If you've named your car or talk to it regularly—or even felt guilty driving another one—then you're not alone. American car owners see their vehicles as family members, with 60 percent considering their cars to be part of the family, according to new research.
In fact, 56 percent of American car owners go as far as naming them.
Think celebrities are giving their children eccentric names? The Bug Slayer, Professor Yaffle and Miss Tigglywinkle are just some of the monikers car owners are using. Muscle Boy, Baby Sweet Lil' Kayden, Earth Mover and Optimus Punto also make the list of funniest car names.
With a bond so deep, what goes into the naming process? Results found that 42 percent of named cars get their names from a prominent feature (color, sound it makes, etc.). Other name inspirations come from movies, TV shows, and songs (20 percent) and famous cars or celebrities (17 percent).
The survey, conducted by OnePoll on behalf of Toco Warranty, unveiled just how close we are to our cars—two in five of the 2,000 motorists surveyed regularly talk to their vehicle.
Given that Americans speak to their cars approximately 13 times a week, with 18 percent of owners speaking to them every single trip, one might wonder what they talk about. For 63 percent of owners, car conversations are primarily encouraging the car to go faster or make it up a hill.
What other quirky habits do Americans have with their cars? It should come as no surprise that many identify their cars with personality traits.
In fact, half of American car owners describe their car as having a "trustworthy" personality. More than one in three say their car's personality is fun, and 28 percent say their vehicle is adventurous. Twenty-two percent believe their car is charming.
"Toco Warranty has long realized that Americans view their cars as four-wheeled family members. Whether you are driving to little league, on a road trip or heading out on your daily commute, we know that every mile counts," said Nota Berger, CEO of Toco Warranty. "Keeping cars reliable and on the road is Toco's mission. Straightforward coverage plans to help hard-working Americans keep their cars for longer is the Toco promise."
The car/owner relationship is a deep one, it seems. In fact, 23 percent of car owners said they've even felt guilty driving a car that isn't their regular car.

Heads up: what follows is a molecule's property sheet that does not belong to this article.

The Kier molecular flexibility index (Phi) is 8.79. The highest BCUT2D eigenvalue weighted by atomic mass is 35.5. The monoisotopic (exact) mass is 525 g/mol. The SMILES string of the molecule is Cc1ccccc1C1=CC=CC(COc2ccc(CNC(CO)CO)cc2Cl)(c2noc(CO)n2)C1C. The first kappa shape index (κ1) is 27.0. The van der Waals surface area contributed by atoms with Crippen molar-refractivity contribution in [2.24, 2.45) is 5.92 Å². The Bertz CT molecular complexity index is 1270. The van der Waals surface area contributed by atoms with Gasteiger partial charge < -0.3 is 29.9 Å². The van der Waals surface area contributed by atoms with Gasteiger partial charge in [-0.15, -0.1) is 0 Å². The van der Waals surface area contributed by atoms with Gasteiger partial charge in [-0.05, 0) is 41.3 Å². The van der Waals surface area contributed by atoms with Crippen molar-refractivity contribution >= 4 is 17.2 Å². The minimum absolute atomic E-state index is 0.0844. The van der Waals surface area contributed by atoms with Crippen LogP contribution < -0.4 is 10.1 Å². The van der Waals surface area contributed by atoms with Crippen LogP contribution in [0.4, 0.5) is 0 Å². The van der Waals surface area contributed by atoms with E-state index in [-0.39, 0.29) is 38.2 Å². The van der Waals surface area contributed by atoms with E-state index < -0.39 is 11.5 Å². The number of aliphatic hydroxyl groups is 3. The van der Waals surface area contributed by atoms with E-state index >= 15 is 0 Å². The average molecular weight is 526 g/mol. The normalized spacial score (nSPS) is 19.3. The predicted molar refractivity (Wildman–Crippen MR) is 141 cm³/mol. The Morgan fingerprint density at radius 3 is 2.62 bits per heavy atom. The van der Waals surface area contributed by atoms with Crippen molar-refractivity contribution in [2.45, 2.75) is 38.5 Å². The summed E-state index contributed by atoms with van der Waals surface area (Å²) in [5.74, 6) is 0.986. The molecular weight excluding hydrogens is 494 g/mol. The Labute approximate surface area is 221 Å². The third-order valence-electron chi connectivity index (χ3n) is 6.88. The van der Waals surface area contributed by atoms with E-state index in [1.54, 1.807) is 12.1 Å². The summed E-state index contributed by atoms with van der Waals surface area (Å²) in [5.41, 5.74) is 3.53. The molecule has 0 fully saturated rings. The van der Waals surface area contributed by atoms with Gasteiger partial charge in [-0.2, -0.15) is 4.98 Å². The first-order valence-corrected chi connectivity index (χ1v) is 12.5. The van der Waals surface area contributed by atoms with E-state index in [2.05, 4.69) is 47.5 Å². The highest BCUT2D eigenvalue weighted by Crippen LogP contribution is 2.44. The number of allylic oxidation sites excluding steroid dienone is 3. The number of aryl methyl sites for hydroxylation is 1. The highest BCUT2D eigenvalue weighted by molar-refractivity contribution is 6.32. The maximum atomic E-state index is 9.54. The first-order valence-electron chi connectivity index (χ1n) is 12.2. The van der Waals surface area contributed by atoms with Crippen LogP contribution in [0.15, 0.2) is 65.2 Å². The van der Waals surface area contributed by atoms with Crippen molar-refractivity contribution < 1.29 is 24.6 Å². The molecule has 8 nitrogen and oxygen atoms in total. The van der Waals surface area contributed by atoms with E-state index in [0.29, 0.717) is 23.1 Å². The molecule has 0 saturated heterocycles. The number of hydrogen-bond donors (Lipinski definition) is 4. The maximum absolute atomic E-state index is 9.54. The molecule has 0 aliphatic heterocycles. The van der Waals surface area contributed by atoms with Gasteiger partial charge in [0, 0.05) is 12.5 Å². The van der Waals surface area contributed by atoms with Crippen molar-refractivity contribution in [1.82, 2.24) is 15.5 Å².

Could having an open and honest line of communication with your car reveal an open and honest line of communication with your partner?
Perhaps. Married car owners are 16 percent more likely to name their car than their divorced counterparts, and married owners are also 13 percent more likely to speak to their car during a trip.
"Everyone can identify with a car breakdown—and if you haven't, it's only a matter of time. In fact, at Toco Warranty, we say there's three things you can't cheat in life: death, taxes and a car breakdown," said Brad Basmajian, chief operating officer at Toco Warranty. "From pay-as-you-go, non-binding coverage plans to our problem-solving concierge, we want American car owners to know that Toco's customer-centric approach puts them—and their vehicles— first."
What creates the familial bond between owner and car? Of the respondents who felt their car is part of the family, 69 percent attributed the connection to the car's reliability. More than half of the respondents cited familiarity or memories in the car over time as the cause for the bond.
The average car owner sleeps two and a half nights in their car, eats six entire meals in it, and has sex in it three times.
For all that the car and owner experience together, it makes sense that 89 percent said they show their car some form of tender loving care. For 55 percent, the TLC comes in the form of treating their car to a wash or wax. Two in five car owners say they show TLC to their car by never letting its gas tank fall below 1/4th.